“Similarly, patients with diagnoses of depression, epilepsy, diabetes mellitus, tremor, Parkinsonism, arrhythmias, circulatory disturbances (stroke, cardiac infarction, arteriosclerosis), hypertension, migraine, cluster headache, cramps, neuro-vegetative disorders, abdominal pain, osteoporosis, asthma, stress dependent disorders, tinnitus, ataxia, confusion, preeclampsia, weakness, might also be consequences of the magnesium deficiency syndrome.” – Journal of the American College of Nutrition
What is Magnesium?
There are fifteen essential minerals required by our bodies to function properly. These can be divided into “trace minerals”, those required in very small amounts, and “macro-minerals” or “major minerals”, those required in larger amounts.
The six major minerals required in excess of 250 mg per day include:
Magnesium is the 4th most abundant mineral in the body, it is one of the most vital and essential enzyme co-factors to over three hundred reactions in the body, necessary for transmission of nerve impulses, temperature regulations, detoxification in the liver and formation of bones and teeth. Regulates more reaction in the body than any other mineral and it is responsible for the most important cellular functions: energy production and cellular reproduction. Magnesium:
Is an important factor in muscle relaxation
Allows nerves to send messages in the brain and nervous system
Aids and regulates the body’s use of calcium and other minerals
Regulates the metabolism of nutrients such as protein, nucleic acids, fats and carbohydrates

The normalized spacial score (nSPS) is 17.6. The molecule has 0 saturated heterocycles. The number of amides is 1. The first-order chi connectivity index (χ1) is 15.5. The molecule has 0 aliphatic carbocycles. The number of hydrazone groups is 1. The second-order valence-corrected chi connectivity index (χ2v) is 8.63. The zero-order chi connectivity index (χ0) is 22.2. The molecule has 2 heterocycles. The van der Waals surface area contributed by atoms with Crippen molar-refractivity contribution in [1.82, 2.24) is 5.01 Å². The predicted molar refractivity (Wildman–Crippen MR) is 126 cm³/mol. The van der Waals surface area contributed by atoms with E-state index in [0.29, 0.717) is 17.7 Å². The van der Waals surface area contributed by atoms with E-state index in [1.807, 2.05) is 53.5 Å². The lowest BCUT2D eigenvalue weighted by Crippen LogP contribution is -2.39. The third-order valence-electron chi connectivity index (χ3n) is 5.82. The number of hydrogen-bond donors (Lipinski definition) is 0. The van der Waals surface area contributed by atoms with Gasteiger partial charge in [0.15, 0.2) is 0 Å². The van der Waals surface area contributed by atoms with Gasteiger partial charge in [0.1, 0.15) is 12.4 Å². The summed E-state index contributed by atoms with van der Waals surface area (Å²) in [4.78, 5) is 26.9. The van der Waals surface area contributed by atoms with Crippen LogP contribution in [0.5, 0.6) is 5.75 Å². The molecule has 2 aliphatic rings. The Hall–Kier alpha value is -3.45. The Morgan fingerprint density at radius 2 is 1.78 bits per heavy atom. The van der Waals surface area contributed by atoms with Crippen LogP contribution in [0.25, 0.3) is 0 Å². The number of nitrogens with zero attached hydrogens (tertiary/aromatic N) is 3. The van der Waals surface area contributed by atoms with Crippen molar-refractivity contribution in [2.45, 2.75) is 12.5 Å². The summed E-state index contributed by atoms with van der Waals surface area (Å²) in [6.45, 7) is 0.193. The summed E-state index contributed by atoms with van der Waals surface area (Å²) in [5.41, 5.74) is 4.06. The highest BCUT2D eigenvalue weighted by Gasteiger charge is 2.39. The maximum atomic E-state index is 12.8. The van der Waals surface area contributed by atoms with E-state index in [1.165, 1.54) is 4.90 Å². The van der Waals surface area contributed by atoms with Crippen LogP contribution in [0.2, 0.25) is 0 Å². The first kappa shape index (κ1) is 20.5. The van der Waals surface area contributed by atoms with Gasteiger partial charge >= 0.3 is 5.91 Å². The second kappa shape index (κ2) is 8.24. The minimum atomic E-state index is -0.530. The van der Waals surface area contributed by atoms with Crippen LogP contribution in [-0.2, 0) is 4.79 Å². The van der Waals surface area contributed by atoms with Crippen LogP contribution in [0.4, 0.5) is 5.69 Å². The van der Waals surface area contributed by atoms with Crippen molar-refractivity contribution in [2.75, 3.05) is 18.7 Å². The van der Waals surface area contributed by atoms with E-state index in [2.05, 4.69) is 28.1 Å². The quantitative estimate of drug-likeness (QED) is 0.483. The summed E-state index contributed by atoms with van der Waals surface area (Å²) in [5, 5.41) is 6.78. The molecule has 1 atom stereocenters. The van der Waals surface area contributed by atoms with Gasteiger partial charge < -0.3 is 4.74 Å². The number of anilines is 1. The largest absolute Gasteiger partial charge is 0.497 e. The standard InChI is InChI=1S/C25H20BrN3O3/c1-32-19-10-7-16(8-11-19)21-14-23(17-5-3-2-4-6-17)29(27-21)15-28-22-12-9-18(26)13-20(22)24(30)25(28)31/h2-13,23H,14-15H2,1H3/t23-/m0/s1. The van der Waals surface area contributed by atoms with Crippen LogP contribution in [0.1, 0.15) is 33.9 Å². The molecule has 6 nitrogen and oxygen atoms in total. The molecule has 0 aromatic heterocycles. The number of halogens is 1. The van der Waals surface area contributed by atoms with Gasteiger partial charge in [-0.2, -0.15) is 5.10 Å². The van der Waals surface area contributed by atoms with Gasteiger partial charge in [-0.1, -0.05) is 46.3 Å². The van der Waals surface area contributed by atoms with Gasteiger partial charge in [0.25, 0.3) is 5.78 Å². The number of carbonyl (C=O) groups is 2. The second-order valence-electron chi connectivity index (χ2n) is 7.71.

Regulates cholesterol production and helps modulate insulin sensitivity
Assists in energy production, DNA transcription and protein synthesis
Maintains the structural health of cell membranes throughout the body
The production of energy from carbohydrates and fats.
The production of adenosine triphosphate (ATP), which provides energy for nearly all of the body’s metabolic processes.
The production and maintenance of healthy bones, including the synthesis of bone matrix, bone mineral metabolism and the maintenance of bone density.
Maintenance of healthy heart function and normal heart rhythm.
Magnesium impacts nearly all of systems of the body due to its cellular and molecular function. Magnesium’s effect on the body can be as intense as that of many prescription drugs, because magnesium functions as a regulator of electrolyte balance, metabolism, and other biochemical reactions. Unlike prescription drugs, however, magnesium is recognized as an essential component of the body, not a foreign element. When supplied sufficiently, magnesium is actually conserved by the body for future use. Medications, on the other hand, tend to treat only one symptom or disease, and are flushed out of the body as toxins, thus taxing the liver and the body’s detoxification systems.
Why are we magnesium deficient? There are a few factors for this: Our soils are depleted and not properly maintained, digestive disorders that lead to the mal-absorption of vitamins and minerals in the gut, the increase of stress in society is leading the contact stress hormones release in the body which also requires the use of high levels of magnesium so depletes our bodies, increased sugar intake- for every molecule of sugar eaten it takes 54 molecules of magnesium to process it, increase of processed foods in or diet which are nutritionally void and some are also anti nutrients- which strip the body of the nutrients it does have, high rate of use of prescription drugs such as oral contraceptives, antibiotics, cortisone, prednisone and blood pressure medications depletes magnesium, diuretics in coffee and tea (caffeine) also raise excretion levels.. AND fluoride! It competes for absorption with magnesium! + all of the pesticides, toxins, chemicals etc that we are exposed to on a daily basis. The body also loses stores of magnesium every day from normal functions, such as muscle movement, heartbeat and hormone production.
Other factors that can have a negative impact on your magnesium levels include:
Excessive consumption of alcohol.
Having heavy menstrual periods.
High blood pressure
Poor cardiovascular health
Chronic back pain
Poor bone health
Anxiety disorders such as OCD